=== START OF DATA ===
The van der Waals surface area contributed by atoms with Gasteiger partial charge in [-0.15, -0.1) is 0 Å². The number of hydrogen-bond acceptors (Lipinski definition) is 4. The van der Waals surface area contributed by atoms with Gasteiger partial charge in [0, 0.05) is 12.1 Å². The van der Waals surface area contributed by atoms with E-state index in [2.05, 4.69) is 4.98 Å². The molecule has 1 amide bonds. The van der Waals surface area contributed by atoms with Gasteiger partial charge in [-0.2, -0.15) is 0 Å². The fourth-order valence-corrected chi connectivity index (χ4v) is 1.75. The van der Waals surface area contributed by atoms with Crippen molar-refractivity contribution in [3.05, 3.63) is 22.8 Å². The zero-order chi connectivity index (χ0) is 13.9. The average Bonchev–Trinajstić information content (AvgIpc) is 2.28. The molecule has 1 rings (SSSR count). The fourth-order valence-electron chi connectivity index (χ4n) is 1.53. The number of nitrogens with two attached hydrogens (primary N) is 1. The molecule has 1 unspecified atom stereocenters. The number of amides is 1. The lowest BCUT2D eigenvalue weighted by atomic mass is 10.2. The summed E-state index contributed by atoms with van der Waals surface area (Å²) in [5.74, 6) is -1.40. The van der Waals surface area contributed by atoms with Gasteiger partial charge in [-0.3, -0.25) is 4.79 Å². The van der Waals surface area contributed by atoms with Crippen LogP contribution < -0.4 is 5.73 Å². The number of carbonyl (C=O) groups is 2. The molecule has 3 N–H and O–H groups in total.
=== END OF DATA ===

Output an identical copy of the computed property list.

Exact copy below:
The van der Waals surface area contributed by atoms with Gasteiger partial charge in [-0.15, -0.1) is 0 Å². The number of hydrogen-bond acceptors (Lipinski definition) is 4. The van der Waals surface area contributed by atoms with Gasteiger partial charge in [0, 0.05) is 12.1 Å². The van der Waals surface area contributed by atoms with E-state index in [2.05, 4.69) is 4.98 Å². The molecule has 1 amide bonds. The van der Waals surface area contributed by atoms with Gasteiger partial charge in [-0.2, -0.15) is 0 Å². The fourth-order valence-corrected chi connectivity index (χ4v) is 1.75. The van der Waals surface area contributed by atoms with Crippen molar-refractivity contribution in [3.05, 3.63) is 22.8 Å². The zero-order chi connectivity index (χ0) is 13.9. The average Bonchev–Trinajstić information content (AvgIpc) is 2.28. The molecule has 1 rings (SSSR count). The fourth-order valence-electron chi connectivity index (χ4n) is 1.53. The number of nitrogens with two attached hydrogens (primary N) is 1. The molecule has 1 unspecified atom stereocenters. The number of amides is 1. The lowest BCUT2D eigenvalue weighted by atomic mass is 10.2. The summed E-state index contributed by atoms with van der Waals surface area (Å²) in [5.74, 6) is -1.40. The van der Waals surface area contributed by atoms with Gasteiger partial charge in [-0.3, -0.25) is 4.79 Å². The van der Waals surface area contributed by atoms with Crippen LogP contribution < -0.4 is 5.73 Å². The number of carbonyl (C=O) groups is 2. The molecule has 3 N–H and O–H groups in total.